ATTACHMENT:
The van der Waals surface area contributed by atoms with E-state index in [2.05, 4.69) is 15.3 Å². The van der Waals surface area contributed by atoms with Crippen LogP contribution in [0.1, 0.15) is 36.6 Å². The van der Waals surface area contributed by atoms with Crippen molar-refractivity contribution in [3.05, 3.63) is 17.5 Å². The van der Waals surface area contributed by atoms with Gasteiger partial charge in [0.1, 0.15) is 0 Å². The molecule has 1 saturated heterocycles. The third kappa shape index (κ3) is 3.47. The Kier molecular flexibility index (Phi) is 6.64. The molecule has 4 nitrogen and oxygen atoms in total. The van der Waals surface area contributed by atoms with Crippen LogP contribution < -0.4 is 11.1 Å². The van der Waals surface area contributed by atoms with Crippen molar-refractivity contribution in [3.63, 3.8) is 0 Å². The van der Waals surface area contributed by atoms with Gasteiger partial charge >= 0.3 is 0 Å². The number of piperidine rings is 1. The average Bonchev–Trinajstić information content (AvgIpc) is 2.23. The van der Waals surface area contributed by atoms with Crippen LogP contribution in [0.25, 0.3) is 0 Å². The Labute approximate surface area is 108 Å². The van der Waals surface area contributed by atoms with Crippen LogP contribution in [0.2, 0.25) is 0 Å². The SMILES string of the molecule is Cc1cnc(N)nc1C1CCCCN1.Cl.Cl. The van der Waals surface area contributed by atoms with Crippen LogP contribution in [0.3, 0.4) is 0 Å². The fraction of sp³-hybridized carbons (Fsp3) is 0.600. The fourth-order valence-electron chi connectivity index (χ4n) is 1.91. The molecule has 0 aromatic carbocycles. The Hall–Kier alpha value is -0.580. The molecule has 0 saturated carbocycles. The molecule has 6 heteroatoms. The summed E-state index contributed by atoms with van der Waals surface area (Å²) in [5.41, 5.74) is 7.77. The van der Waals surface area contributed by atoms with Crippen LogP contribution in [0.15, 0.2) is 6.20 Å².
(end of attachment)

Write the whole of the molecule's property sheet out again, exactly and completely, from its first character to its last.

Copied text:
The van der Waals surface area contributed by atoms with E-state index in [2.05, 4.69) is 15.3 Å². The van der Waals surface area contributed by atoms with Crippen LogP contribution in [0.1, 0.15) is 36.6 Å². The van der Waals surface area contributed by atoms with Crippen molar-refractivity contribution in [3.05, 3.63) is 17.5 Å². The van der Waals surface area contributed by atoms with Gasteiger partial charge in [0.1, 0.15) is 0 Å². The molecule has 1 saturated heterocycles. The third kappa shape index (κ3) is 3.47. The Kier molecular flexibility index (Phi) is 6.64. The molecule has 4 nitrogen and oxygen atoms in total. The van der Waals surface area contributed by atoms with Crippen LogP contribution < -0.4 is 11.1 Å². The van der Waals surface area contributed by atoms with Crippen molar-refractivity contribution in [3.63, 3.8) is 0 Å². The van der Waals surface area contributed by atoms with Gasteiger partial charge >= 0.3 is 0 Å². The number of piperidine rings is 1. The average Bonchev–Trinajstić information content (AvgIpc) is 2.23. The van der Waals surface area contributed by atoms with Crippen LogP contribution in [0.25, 0.3) is 0 Å². The Labute approximate surface area is 108 Å². The van der Waals surface area contributed by atoms with Crippen LogP contribution in [0.2, 0.25) is 0 Å². The SMILES string of the molecule is Cc1cnc(N)nc1C1CCCCN1.Cl.Cl. The van der Waals surface area contributed by atoms with Crippen LogP contribution in [0.3, 0.4) is 0 Å². The fraction of sp³-hybridized carbons (Fsp3) is 0.600. The fourth-order valence-electron chi connectivity index (χ4n) is 1.91. The molecule has 0 aromatic carbocycles. The Hall–Kier alpha value is -0.580. The molecule has 0 saturated carbocycles. The molecule has 6 heteroatoms. The summed E-state index contributed by atoms with van der Waals surface area (Å²) in [5.41, 5.74) is 7.77. The van der Waals surface area contributed by atoms with Crippen LogP contribution in [0.15, 0.2) is 6.20 Å².